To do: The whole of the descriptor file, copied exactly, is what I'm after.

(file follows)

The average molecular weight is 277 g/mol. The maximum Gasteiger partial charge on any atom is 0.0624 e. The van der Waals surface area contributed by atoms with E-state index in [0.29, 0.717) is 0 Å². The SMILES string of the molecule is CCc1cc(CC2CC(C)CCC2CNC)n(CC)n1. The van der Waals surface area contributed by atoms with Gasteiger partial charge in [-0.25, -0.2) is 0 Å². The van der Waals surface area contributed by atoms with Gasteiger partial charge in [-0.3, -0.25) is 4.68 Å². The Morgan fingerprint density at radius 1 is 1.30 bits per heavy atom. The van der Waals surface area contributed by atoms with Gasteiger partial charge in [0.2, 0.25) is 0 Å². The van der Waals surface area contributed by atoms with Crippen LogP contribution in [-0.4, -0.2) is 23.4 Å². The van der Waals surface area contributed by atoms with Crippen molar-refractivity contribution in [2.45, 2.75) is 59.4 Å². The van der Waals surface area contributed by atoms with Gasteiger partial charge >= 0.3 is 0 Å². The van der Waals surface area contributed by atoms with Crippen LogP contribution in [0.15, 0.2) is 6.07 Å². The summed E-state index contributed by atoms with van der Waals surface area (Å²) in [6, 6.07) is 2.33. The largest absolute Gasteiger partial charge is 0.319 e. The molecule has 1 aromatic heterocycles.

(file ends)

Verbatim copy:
The average molecular weight is 277 g/mol. The maximum Gasteiger partial charge on any atom is 0.0624 e. The van der Waals surface area contributed by atoms with E-state index in [0.29, 0.717) is 0 Å². The SMILES string of the molecule is CCc1cc(CC2CC(C)CCC2CNC)n(CC)n1. The van der Waals surface area contributed by atoms with Gasteiger partial charge in [-0.25, -0.2) is 0 Å². The van der Waals surface area contributed by atoms with Gasteiger partial charge in [-0.3, -0.25) is 4.68 Å². The Morgan fingerprint density at radius 1 is 1.30 bits per heavy atom. The van der Waals surface area contributed by atoms with Gasteiger partial charge in [0.2, 0.25) is 0 Å². The van der Waals surface area contributed by atoms with Crippen LogP contribution in [-0.4, -0.2) is 23.4 Å². The van der Waals surface area contributed by atoms with Crippen molar-refractivity contribution in [2.45, 2.75) is 59.4 Å². The van der Waals surface area contributed by atoms with Gasteiger partial charge >= 0.3 is 0 Å². The van der Waals surface area contributed by atoms with Crippen LogP contribution in [0.15, 0.2) is 6.07 Å². The summed E-state index contributed by atoms with van der Waals surface area (Å²) in [6, 6.07) is 2.33. The largest absolute Gasteiger partial charge is 0.319 e. The molecule has 1 aromatic heterocycles.